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Field Spaniel

History

The Field Spaniel was developed around 1850 in England, based on larger puppies from Cocker Spaniel litters. They were used as working dogs in the field, retrieving game and flushing out birds for hunters. In the late 19th century they became popular show dogs, all black at that point, and by the turn of the 20th century they were unsuitable for field work. It was only mid-century that they were redeveloped for outdoor work, with Springer, Sussex, and English Water Spaniel genes added to the mix. They are currently quite rare. The UK kennel club has less than 50 dogs registered, and the dog is even rarer in the USA.

Behaviour

The Field Spaniel is a loving, devoted, and excitable, craving attention. They are good with children, other dogs, and other pets, as long as they are introduced from a young age. They can be shy with strangers, so should be introduced to as many people as possible when still young. They are easy-going and not too demanding. They will get excited at the prospect of a walk, but will then be very happy to sleep on the couch or at your feet after the walk.

Field Spaniels are reasonably intelligent and like to please their owners. Affection and food reward works well during training. These dogs tend to be sensitive to moods, and harsh words should be avoided. They thrive on praise, and using games to make learning more enjoyable will also pay off. They do well in agility, tracking, and obedience tests when well trained. They will do almost anything for food, so you need to go easy on the treats and watch their weight to prevent obesity. They can be mischievous and won't always pay attention to you, especially if they catch an interesting scent.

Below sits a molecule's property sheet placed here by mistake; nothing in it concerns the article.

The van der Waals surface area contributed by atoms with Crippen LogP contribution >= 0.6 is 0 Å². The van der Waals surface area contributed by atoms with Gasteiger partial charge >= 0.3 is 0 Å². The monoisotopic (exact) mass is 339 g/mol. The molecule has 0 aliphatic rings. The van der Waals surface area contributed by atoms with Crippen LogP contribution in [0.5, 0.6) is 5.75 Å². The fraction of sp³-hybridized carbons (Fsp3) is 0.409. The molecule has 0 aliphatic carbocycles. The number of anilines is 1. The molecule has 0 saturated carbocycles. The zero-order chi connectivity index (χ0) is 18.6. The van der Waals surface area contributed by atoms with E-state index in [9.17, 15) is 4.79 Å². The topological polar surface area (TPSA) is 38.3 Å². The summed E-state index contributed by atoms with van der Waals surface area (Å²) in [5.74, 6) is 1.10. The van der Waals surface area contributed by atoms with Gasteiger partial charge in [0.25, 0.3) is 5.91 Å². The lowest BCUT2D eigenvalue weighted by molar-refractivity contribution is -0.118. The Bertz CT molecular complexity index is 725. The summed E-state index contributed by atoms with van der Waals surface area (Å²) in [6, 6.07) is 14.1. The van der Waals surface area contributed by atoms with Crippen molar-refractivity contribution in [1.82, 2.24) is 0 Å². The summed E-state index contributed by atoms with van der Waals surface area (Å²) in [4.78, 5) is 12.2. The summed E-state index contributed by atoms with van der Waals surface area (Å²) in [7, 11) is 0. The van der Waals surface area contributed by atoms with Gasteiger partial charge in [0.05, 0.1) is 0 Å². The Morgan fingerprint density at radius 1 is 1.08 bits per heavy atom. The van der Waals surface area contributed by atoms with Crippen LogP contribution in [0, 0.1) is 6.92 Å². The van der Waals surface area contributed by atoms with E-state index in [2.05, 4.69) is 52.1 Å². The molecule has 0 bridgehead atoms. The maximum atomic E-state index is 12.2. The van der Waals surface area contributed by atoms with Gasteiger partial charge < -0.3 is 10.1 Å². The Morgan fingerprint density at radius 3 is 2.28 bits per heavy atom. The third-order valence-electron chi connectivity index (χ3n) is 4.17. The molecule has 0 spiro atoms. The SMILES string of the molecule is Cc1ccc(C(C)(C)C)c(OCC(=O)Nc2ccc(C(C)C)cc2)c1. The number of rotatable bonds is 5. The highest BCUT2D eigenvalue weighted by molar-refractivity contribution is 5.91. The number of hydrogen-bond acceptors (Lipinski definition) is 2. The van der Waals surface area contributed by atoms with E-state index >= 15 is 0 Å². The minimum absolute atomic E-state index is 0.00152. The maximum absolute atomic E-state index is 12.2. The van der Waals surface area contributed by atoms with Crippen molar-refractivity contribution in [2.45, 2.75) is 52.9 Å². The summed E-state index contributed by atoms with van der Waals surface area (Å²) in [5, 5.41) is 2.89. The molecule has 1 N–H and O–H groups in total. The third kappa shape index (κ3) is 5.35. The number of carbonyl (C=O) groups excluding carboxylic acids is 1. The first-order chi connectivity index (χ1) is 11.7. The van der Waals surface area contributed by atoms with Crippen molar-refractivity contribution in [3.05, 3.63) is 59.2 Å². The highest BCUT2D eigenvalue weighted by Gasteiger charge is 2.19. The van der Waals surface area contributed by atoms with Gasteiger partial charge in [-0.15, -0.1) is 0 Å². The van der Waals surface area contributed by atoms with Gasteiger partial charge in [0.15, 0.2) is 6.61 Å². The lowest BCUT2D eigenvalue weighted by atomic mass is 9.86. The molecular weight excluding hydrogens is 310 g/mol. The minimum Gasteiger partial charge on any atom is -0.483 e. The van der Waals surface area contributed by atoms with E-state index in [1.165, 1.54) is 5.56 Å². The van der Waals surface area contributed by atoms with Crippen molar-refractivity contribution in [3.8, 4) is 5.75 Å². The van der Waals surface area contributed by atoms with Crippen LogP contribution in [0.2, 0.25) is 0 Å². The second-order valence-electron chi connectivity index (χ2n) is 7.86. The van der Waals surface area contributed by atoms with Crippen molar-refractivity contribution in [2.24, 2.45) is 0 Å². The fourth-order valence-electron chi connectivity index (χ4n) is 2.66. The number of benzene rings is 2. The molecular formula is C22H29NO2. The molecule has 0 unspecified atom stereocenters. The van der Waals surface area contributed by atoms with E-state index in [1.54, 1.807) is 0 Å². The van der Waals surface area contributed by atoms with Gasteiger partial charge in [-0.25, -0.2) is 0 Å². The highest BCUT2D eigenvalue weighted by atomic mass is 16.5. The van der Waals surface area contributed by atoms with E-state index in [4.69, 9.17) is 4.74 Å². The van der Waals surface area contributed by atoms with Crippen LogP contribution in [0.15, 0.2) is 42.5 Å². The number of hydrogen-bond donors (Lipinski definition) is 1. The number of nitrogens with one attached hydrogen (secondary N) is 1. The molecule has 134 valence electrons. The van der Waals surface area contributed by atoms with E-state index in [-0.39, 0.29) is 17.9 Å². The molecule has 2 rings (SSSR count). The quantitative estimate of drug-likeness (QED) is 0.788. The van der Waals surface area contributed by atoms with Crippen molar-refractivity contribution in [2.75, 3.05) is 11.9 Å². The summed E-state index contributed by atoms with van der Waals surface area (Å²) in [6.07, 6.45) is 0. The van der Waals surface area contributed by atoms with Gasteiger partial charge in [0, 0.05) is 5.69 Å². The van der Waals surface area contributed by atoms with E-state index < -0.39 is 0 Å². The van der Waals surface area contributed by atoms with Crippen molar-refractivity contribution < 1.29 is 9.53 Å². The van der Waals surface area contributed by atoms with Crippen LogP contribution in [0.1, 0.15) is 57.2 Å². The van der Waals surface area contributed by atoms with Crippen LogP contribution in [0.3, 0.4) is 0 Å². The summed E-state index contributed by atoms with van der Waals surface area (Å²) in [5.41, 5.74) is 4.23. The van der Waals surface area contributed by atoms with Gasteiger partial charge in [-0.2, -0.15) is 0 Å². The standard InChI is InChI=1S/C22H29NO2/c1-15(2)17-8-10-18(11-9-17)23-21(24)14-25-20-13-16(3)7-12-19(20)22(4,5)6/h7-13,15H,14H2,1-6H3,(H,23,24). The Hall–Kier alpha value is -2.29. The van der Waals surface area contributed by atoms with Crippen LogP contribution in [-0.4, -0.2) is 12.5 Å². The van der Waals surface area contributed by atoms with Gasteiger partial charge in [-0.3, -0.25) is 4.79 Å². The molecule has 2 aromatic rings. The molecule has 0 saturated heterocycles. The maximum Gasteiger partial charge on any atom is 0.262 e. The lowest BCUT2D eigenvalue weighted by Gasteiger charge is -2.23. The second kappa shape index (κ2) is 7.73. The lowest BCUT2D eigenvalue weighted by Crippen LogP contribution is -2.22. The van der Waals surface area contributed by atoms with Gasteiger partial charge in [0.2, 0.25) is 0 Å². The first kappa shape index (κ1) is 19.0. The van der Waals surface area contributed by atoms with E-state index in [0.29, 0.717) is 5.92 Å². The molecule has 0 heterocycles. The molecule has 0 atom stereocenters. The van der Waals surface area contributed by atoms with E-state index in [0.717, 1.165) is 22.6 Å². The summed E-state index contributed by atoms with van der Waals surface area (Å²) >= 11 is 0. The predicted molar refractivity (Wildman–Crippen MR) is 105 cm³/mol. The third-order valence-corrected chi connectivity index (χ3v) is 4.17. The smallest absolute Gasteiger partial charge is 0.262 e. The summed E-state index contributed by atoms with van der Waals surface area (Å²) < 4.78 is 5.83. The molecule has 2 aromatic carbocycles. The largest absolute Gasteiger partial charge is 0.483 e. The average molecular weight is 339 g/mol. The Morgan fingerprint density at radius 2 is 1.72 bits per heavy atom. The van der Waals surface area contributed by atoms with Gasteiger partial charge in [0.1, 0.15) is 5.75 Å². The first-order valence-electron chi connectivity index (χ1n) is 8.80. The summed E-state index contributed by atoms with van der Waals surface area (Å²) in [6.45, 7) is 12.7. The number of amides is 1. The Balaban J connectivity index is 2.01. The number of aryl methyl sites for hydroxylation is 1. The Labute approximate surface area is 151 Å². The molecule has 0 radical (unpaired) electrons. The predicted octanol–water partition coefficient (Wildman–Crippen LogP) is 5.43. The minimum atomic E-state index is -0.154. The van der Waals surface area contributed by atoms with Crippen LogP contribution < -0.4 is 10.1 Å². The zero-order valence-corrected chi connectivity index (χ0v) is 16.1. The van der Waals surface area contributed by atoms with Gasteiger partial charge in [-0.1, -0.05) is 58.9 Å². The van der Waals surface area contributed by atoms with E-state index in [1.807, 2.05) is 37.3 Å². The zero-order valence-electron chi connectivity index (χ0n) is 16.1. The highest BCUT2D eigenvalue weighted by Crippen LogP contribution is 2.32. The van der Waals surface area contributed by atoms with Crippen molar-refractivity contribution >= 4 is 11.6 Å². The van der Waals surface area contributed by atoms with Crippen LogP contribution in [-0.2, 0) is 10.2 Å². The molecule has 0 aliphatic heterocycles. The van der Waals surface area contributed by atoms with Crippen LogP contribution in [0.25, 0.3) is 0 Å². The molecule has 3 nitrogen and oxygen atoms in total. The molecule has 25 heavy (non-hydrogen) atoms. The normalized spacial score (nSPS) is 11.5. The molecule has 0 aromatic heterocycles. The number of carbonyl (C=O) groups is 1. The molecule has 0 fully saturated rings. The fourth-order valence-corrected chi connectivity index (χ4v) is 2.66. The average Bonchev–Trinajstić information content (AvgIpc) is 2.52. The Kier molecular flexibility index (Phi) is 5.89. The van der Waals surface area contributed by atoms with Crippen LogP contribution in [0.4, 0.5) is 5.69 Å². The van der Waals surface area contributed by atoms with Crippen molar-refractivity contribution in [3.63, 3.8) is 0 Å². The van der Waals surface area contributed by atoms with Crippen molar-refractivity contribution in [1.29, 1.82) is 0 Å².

Field Spaniels need walking every day for at least one hour, plus a play session every day. Scent tracking is something they really enjoy, and this keeps the dogs mentally active and tires them out too.

This breed’s recall is usually good, and they don't like to wander too far. They are generally less excitable on walks than other Spaniel breeds, but they do like to keep busy whenever they are out and about, so always take a ball or frisbee with you on a walk. A bored Spaniel will take it out on the furniture at home.

The Field Spaniel’s single coat requires a quick daily brush to get rid of dead hair and tangles. They are clean dogs and don't need bathing very often, unless their nose has led them through muddy puddles!

Temperament

Field Spaniels are active and easy-going dogs, making great family pets. They get on well with other pets (especially if raised with them from puppyhood) and early socialization gets them accustomed to other animals. These are very sociable, and hate being left alone without human contact.

Health Problems

Field Spaniels are generally healthy, but may suffer from canine hip dysplasia (CHD), ear infections, and eye problems such as progressive retinal atrophy, cataracts, and glaucoma. Older dogs may suffer seizures, but this is not very common.

Breed Details

  • Status: Common
  • Life Expectancy: 10 - 12 years
  • Weight: 35 – 44 pounds
  • Height: 17 - 18"
  • Rare: No
  • Coat: Medium - Double
  • Grooming Requirements: More than once per week
  • Town or Country: Country
  • Minimum Home Size: Small House
  • Minimum Garden Size: Large Garden
  • Breed Type: Gun Dog
  • Size: Medium
  • Energy Level: High
  • Exercise Required: Over 2 hours

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